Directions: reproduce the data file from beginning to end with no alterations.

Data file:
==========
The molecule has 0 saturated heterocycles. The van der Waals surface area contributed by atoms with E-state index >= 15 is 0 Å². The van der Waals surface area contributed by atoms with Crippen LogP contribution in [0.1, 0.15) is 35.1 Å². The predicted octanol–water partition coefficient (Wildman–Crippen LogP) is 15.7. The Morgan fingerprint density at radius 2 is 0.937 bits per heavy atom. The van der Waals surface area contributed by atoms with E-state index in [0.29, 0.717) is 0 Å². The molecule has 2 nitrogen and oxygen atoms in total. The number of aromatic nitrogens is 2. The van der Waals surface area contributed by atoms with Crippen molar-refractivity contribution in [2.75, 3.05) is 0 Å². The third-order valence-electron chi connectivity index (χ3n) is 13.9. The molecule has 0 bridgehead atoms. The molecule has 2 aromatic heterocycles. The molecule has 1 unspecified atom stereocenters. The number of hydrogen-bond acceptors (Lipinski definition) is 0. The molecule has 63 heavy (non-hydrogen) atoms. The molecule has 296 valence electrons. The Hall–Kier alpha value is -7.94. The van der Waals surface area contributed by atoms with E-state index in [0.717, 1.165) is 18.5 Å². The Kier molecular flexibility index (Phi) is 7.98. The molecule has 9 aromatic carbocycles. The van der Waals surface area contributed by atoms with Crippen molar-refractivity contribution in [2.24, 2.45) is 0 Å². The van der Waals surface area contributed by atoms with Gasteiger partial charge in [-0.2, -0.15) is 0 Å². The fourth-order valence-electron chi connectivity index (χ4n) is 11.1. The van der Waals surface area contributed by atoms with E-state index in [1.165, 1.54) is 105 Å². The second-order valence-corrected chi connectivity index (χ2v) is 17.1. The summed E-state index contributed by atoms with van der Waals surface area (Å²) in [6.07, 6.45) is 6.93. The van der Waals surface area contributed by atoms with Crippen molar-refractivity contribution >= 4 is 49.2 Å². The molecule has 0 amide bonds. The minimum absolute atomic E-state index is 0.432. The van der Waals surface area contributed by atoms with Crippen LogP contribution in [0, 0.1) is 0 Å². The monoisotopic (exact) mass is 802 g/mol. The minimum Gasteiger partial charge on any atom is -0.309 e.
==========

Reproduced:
The molecule has 0 saturated heterocycles. The van der Waals surface area contributed by atoms with E-state index >= 15 is 0 Å². The van der Waals surface area contributed by atoms with Crippen LogP contribution in [0.1, 0.15) is 35.1 Å². The predicted octanol–water partition coefficient (Wildman–Crippen LogP) is 15.7. The Morgan fingerprint density at radius 2 is 0.937 bits per heavy atom. The van der Waals surface area contributed by atoms with E-state index in [0.29, 0.717) is 0 Å². The molecule has 2 nitrogen and oxygen atoms in total. The number of aromatic nitrogens is 2. The van der Waals surface area contributed by atoms with Crippen molar-refractivity contribution in [2.75, 3.05) is 0 Å². The third-order valence-electron chi connectivity index (χ3n) is 13.9. The molecule has 0 bridgehead atoms. The molecule has 2 aromatic heterocycles. The molecule has 1 unspecified atom stereocenters. The number of hydrogen-bond acceptors (Lipinski definition) is 0. The molecule has 63 heavy (non-hydrogen) atoms. The molecule has 296 valence electrons. The Hall–Kier alpha value is -7.94. The van der Waals surface area contributed by atoms with E-state index in [0.717, 1.165) is 18.5 Å². The Kier molecular flexibility index (Phi) is 7.98. The molecule has 9 aromatic carbocycles. The van der Waals surface area contributed by atoms with Crippen molar-refractivity contribution in [2.24, 2.45) is 0 Å². The van der Waals surface area contributed by atoms with Gasteiger partial charge in [-0.2, -0.15) is 0 Å². The fourth-order valence-electron chi connectivity index (χ4n) is 11.1. The van der Waals surface area contributed by atoms with E-state index in [1.165, 1.54) is 105 Å². The second-order valence-corrected chi connectivity index (χ2v) is 17.1. The summed E-state index contributed by atoms with van der Waals surface area (Å²) in [6.07, 6.45) is 6.93. The van der Waals surface area contributed by atoms with Crippen molar-refractivity contribution >= 4 is 49.2 Å². The molecule has 0 amide bonds. The minimum absolute atomic E-state index is 0.432. The van der Waals surface area contributed by atoms with Crippen LogP contribution in [0, 0.1) is 0 Å². The monoisotopic (exact) mass is 802 g/mol. The minimum Gasteiger partial charge on any atom is -0.309 e.